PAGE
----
This article was written by an Australian primarily for an Australian audience but folks other places may find some of the insights useful. To any US friends reading this we send you solidarity. We are watching and we are with you.
When Trump was elected in 2016 I was with a group of wonderful women environmentalists in the nurturing setting of Commonground in Seymour. I was cofacilitating a week long retreat for Womens Environmental Leadership Australia. We went into that week knowing we were either going to be witnessing a breakthrough moment for women’s leadership or the election of an avowed misogynist.
We had a day of training sessions planned with a watchful eye to the results coming in. When they did start being revealed and the signs were terrible we made space in the program for the big impact on everyone.
During a break my cofacilitator and I exchanged peer counselling. We made space for our feelings in order to be able to access our best thinking. I noticed big fear coming up for me. As a child I had lived with the fear of nuclear war and that came up strongly. A lunatic was going to have access to the button that could ruin us all! There were many other feelings: shock, horror, anger, despair, overwhelm, as well as the worry that I wouldn’t be able to hold space for the group while all this was going on.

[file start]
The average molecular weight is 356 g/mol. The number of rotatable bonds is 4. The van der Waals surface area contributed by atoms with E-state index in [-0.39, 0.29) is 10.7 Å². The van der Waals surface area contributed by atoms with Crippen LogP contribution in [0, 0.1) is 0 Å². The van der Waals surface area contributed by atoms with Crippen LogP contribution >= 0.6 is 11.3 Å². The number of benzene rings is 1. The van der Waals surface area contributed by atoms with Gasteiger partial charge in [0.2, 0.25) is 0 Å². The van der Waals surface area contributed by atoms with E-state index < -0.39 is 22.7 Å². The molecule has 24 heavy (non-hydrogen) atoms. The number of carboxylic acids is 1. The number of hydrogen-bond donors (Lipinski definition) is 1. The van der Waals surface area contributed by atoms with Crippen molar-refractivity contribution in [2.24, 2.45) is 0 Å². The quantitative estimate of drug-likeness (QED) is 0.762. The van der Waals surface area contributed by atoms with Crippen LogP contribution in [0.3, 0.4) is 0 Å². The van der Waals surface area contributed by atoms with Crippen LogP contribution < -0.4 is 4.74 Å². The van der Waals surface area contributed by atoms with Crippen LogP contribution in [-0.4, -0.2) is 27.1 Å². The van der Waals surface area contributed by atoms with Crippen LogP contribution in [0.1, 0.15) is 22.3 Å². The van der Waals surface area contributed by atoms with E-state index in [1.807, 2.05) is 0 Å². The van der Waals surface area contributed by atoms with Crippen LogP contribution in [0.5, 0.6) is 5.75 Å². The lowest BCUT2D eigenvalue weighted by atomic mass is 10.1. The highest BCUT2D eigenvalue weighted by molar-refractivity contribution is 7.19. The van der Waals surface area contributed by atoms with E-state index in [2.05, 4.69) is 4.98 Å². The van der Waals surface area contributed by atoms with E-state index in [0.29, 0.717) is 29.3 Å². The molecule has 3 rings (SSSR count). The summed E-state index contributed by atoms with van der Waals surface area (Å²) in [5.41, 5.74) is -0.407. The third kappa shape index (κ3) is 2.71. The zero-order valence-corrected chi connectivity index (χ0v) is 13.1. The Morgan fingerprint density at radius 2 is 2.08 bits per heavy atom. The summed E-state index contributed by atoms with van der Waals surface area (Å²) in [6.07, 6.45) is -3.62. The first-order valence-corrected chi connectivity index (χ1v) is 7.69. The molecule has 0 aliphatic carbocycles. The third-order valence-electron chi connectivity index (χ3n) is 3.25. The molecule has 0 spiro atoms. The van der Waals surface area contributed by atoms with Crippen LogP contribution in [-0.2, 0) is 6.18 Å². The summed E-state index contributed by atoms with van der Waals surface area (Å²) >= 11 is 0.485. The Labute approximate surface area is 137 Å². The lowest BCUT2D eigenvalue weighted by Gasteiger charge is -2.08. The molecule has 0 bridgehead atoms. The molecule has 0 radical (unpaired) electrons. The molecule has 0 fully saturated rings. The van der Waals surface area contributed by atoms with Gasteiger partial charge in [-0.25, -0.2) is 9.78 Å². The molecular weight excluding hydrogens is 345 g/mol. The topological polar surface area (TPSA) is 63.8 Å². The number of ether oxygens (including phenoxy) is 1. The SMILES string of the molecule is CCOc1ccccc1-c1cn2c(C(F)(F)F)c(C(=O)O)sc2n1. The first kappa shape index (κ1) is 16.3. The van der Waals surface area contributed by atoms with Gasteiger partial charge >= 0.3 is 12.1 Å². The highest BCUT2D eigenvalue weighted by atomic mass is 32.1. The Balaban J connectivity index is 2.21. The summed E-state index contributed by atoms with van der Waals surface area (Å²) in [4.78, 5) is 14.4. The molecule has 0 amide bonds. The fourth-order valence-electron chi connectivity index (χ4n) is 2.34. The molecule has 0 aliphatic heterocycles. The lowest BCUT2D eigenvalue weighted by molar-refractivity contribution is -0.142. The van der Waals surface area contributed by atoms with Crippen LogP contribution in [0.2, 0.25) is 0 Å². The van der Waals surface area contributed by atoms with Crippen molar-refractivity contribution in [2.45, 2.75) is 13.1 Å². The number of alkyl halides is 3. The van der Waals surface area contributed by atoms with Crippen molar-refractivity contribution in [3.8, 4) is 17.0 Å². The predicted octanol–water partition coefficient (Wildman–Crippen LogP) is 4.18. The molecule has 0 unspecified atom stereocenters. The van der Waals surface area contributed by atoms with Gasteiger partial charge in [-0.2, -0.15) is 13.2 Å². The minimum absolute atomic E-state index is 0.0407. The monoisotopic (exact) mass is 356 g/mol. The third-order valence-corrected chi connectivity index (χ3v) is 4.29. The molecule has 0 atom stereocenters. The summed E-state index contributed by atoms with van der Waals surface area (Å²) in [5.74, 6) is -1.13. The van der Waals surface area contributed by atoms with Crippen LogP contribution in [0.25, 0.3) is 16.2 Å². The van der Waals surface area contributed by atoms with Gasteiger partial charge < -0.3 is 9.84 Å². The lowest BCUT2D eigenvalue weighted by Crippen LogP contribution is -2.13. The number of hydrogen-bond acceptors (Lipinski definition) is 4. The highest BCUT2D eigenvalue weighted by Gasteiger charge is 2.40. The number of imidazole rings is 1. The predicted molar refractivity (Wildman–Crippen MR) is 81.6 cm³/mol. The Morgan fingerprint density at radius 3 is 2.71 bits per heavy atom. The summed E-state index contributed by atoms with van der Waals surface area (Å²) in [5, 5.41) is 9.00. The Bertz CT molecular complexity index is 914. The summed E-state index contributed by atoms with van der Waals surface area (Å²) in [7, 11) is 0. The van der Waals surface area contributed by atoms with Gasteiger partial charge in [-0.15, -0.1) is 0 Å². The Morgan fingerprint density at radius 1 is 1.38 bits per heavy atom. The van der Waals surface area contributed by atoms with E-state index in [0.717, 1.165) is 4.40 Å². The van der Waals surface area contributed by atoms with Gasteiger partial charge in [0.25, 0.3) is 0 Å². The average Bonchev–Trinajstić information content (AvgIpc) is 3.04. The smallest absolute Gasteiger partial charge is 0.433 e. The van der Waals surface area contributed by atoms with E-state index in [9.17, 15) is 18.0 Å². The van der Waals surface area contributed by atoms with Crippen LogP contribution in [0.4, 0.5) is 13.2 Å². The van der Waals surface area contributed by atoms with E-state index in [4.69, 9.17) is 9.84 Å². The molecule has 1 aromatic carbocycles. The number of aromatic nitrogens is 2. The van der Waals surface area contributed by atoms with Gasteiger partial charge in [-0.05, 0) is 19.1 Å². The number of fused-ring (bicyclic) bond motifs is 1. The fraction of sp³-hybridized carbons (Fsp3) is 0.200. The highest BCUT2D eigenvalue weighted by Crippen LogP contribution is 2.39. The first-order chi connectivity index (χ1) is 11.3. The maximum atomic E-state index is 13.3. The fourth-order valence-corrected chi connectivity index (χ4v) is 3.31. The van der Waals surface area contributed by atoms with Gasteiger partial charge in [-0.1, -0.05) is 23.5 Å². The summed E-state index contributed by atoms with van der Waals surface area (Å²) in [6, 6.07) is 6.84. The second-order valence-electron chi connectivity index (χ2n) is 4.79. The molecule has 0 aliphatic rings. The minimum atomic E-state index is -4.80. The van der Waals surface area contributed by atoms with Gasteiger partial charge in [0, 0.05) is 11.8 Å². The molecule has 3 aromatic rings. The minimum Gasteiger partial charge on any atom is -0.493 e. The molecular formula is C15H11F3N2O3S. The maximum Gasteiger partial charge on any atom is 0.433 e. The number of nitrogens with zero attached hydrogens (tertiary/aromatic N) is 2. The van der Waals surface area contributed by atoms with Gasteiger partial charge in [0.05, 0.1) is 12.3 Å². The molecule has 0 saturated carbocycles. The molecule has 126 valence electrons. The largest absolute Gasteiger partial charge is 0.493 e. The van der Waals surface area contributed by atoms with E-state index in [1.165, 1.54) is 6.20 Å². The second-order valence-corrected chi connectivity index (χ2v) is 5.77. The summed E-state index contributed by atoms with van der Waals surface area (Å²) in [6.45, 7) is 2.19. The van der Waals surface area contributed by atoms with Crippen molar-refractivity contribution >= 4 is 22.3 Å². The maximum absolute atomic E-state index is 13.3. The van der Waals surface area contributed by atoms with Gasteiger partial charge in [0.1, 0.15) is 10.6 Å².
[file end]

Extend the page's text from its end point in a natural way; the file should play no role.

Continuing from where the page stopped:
With some initial emotional release and reinforced connection with my cofacilitator we were able to think through how to proceed with the day and support the group. We emerged and checked in on people and it was touching to notice all the ways people were supporting themselves and each other.
A handful of people were glued to the TV and Twitter, hearing the latest news and analysis. Some women were having a very vigorous game of basketball, imagining the ball was Trump’s orange face being smashed into the pavement. There was a lot of cathartic laughing in that corner. Some women had gone for walks on the property, either having solo silent time with the trees or walking with others. There was concerted comfort eating around a table covered in cakes, cheese, pickles and crackers. There were puddles of pairs and small groups checking in, lots of talking and some tears. Others were on the phone talking to their close people or work colleagues.
After dinner we heard from Christine Milne, former Senator and leader of the Australian Greens, long time environmentalist, savvy political thinker and accomplished storyteller. Christine gave the long view, placing this moment into the context of what had come before and what could come next. She framed Trump’s election as an opportunity, an unveiling of the tensions at the heart of an unsustainable system. It was the end of business as usual and the start of a new phase of battle for life on earth.
The night was topped off by a tired, awkward, funny bit of collective action: the classic group photo and solidarity tweet.
I went to bed feeling privileged to have had this experience with exactly this group of people in a physical space built with intention and love to hold people engaged in social change.